Email doesn’t differ from other forms of marketing when it comes to the fact that more relevant content produces better results for your business. This is why segmenting email marketing lists can improve open and click rates by narrowing the focus; sending targeted campaigns to specific groups who will find the content more relevant.

We can do this through A/B or split testing; comparing two emails by showing the two variants (the A group and the B group) to similar groups in the same email list. An example: group A will receive an email with a 20% discount, whilst group B will receive the exact same email but instead of offering a discount, this group will receive a free gift upon purchase. By analysing the results in these tests, a user is able to see what works best for their customers and which provides the best return in terms of click and open rates.


Where to start

The first decision to make is answering the question: what are you wanting to test?

There are a fairly wide range of ideas you could test;

  • Subject line text variations
  • Images
  • Headline
  • The offer; a free gift vs free postage etc.
  • The emails layout; a grid with images dominating and limited text VS columns of text
  • The wording behind some of the key phrasing which act as calls to action for getting customers from the email to the website; ‘click here for more information’ VS ‘buy it now.’
  • You could even change the main body content to see what style of content produces the highest engagement.

If you’re looking for A/B testing to be an on-going process for your email marketing campaigns to look at various areas of the email, it would be a good idea to begin with the subject line and work your way through the email from the beginning until the end. This will ensure you’ve fully customised the emails, with an emphasised focus on the most important areas- such as the phrasing for the call to action.

Segmenting your email list

The ratio of people receiving version A to those receiving version B is at the discretion of the user; normally this is a straight 50:50 split in order to get fair results, however, these can be altered depending on the size of the test groups. For example, one of our clients using our email marketing studio are a large food producer; they have personalised research which allows them to know which supermarket the individual tends to shop at; from this they can be segmented into the list for that particular store. When an offer begins at that supermarket e.g. Asda, they can send out a campaign to let them know, whilst another list might receive one for Tesco; the data can be compared between both to see which results in a response from the customer in terms of opens and clicks.

One variant at a time? Or can we speed up the process?

Whilst in the long term you might want to test more than one comparable; for the most accurate results you need to test one variable per email, otherwise you won’t be sure which part of the email difference contributed to the results. Splitting your recipients into two groups and analysing these is easier than splitting them into three tests where a cross analysis is run; A vs B, B vs C then A vs C. The split A/B testing will provide results which are easier to process, and from this point, it’s more beneficial to then go on to do other tests based on these results.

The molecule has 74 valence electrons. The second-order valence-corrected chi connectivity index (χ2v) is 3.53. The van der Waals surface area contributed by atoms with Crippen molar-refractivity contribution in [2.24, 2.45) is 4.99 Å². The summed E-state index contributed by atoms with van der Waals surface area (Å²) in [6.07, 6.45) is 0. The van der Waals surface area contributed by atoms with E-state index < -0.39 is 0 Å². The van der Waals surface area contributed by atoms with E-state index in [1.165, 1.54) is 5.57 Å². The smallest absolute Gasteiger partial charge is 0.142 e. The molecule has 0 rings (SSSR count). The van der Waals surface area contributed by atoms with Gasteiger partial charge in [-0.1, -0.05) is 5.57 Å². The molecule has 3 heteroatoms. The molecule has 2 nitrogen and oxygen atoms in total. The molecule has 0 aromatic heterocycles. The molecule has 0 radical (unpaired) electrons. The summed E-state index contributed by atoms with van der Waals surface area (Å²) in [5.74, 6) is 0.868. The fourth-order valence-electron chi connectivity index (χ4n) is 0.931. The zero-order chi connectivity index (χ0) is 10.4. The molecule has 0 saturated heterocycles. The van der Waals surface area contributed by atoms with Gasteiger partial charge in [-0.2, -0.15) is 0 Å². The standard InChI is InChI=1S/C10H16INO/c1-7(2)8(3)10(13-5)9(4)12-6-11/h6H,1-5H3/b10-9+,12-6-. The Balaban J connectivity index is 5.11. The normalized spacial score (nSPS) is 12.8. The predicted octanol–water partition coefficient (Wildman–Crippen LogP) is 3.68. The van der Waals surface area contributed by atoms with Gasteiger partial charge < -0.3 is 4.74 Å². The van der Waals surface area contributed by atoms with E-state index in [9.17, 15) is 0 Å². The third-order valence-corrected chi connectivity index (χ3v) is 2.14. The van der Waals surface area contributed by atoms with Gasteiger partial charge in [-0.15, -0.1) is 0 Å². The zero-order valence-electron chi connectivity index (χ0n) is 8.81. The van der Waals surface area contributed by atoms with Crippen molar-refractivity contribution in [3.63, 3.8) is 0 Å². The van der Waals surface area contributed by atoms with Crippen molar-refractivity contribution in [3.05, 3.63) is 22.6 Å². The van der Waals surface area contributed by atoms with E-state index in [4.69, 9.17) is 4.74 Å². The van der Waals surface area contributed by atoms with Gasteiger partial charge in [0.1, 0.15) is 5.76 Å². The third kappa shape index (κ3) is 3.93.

Analyse your results

Following your campaigns, after allowing them to run, it’s necessary to analyse the results to see which variants gave the highest open and click-through rates. These will be fairly easy to see, and from this it’s easy to state that test A was the most successful because there was a 35% increase in open rates vs test B’s results. However; this isn’t the full story. Sending email marketing is a means of encouraging pre-existing customers who have signed up, to click through to the website and proceed to make a purchase or enquiry. It is important then, to also know how many of those in both testing list A and testing list B, made a purchase as a direct result of the email campaign.


It’s important the email sent is, therefore consistent with the branding on the website; if the email isn’t a reflection of the email the user might feel they’ve been sent to the wrong website and exit. Overall; one email might receive a higher percentage of click-throughs but following this; does it also have a higher number of conversions; if the answer is no, it’s possible a further A/B test is required to eventually have a formula which not only receives a high number of click-throughs, which then convert into sales.

Tools for testing

You might be aware, adigi have our very own email marketing suite, Launchpad. The fully managed email marketing studio is targeted towards clients and agencies alike; a bespoke system ad cluster of mail servers allow us to provide our clients with a scalable and powerful system. The suite allows the results of these emails with valuable and insightful feedback which can be analysed to gain insight for the next email campaign. Launchpad allows an easy way for your business to send out A/B testing emails, so if you’d like to benefit your business by using the platform, or to have an in-depth chat about the process, don’t hesitate to contact us!